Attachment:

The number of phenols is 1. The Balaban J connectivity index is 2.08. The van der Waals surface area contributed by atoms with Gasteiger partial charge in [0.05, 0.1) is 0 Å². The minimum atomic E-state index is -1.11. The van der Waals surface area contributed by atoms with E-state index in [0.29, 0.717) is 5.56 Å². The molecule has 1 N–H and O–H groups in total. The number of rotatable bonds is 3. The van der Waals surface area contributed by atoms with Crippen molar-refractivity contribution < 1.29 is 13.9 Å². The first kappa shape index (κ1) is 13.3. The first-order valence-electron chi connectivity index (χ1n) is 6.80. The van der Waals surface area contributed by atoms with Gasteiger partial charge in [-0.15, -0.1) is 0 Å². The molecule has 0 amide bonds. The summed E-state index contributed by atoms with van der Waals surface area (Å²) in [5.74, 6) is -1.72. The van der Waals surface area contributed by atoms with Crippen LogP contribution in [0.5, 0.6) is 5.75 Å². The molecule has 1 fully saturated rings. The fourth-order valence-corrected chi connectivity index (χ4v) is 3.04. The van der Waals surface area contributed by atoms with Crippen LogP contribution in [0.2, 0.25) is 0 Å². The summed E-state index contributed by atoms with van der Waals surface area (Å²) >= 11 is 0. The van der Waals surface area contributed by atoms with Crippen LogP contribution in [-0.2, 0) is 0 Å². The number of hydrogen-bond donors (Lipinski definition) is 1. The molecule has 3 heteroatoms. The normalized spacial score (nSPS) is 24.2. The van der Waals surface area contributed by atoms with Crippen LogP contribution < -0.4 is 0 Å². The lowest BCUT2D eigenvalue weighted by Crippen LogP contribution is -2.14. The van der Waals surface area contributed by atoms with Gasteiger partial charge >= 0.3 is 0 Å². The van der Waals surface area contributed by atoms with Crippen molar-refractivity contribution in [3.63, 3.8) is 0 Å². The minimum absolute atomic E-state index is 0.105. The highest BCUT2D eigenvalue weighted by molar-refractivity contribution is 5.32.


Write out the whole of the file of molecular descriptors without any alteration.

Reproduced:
The number of phenols is 1. The Balaban J connectivity index is 2.08. The van der Waals surface area contributed by atoms with Gasteiger partial charge in [0.05, 0.1) is 0 Å². The minimum atomic E-state index is -1.11. The van der Waals surface area contributed by atoms with E-state index in [0.29, 0.717) is 5.56 Å². The molecule has 1 N–H and O–H groups in total. The number of rotatable bonds is 3. The van der Waals surface area contributed by atoms with Crippen molar-refractivity contribution < 1.29 is 13.9 Å². The first kappa shape index (κ1) is 13.3. The first-order valence-electron chi connectivity index (χ1n) is 6.80. The van der Waals surface area contributed by atoms with Gasteiger partial charge in [-0.15, -0.1) is 0 Å². The molecule has 0 amide bonds. The summed E-state index contributed by atoms with van der Waals surface area (Å²) in [5.74, 6) is -1.72. The van der Waals surface area contributed by atoms with Crippen LogP contribution in [0.5, 0.6) is 5.75 Å². The molecule has 1 fully saturated rings. The fourth-order valence-corrected chi connectivity index (χ4v) is 3.04. The van der Waals surface area contributed by atoms with Crippen LogP contribution in [0.2, 0.25) is 0 Å². The summed E-state index contributed by atoms with van der Waals surface area (Å²) >= 11 is 0. The van der Waals surface area contributed by atoms with Crippen LogP contribution in [-0.2, 0) is 0 Å². The number of hydrogen-bond donors (Lipinski definition) is 1. The molecule has 3 heteroatoms. The normalized spacial score (nSPS) is 24.2. The van der Waals surface area contributed by atoms with Crippen LogP contribution < -0.4 is 0 Å². The lowest BCUT2D eigenvalue weighted by Crippen LogP contribution is -2.14. The van der Waals surface area contributed by atoms with Gasteiger partial charge >= 0.3 is 0 Å². The van der Waals surface area contributed by atoms with Crippen molar-refractivity contribution in [3.63, 3.8) is 0 Å². The minimum absolute atomic E-state index is 0.105. The highest BCUT2D eigenvalue weighted by molar-refractivity contribution is 5.32.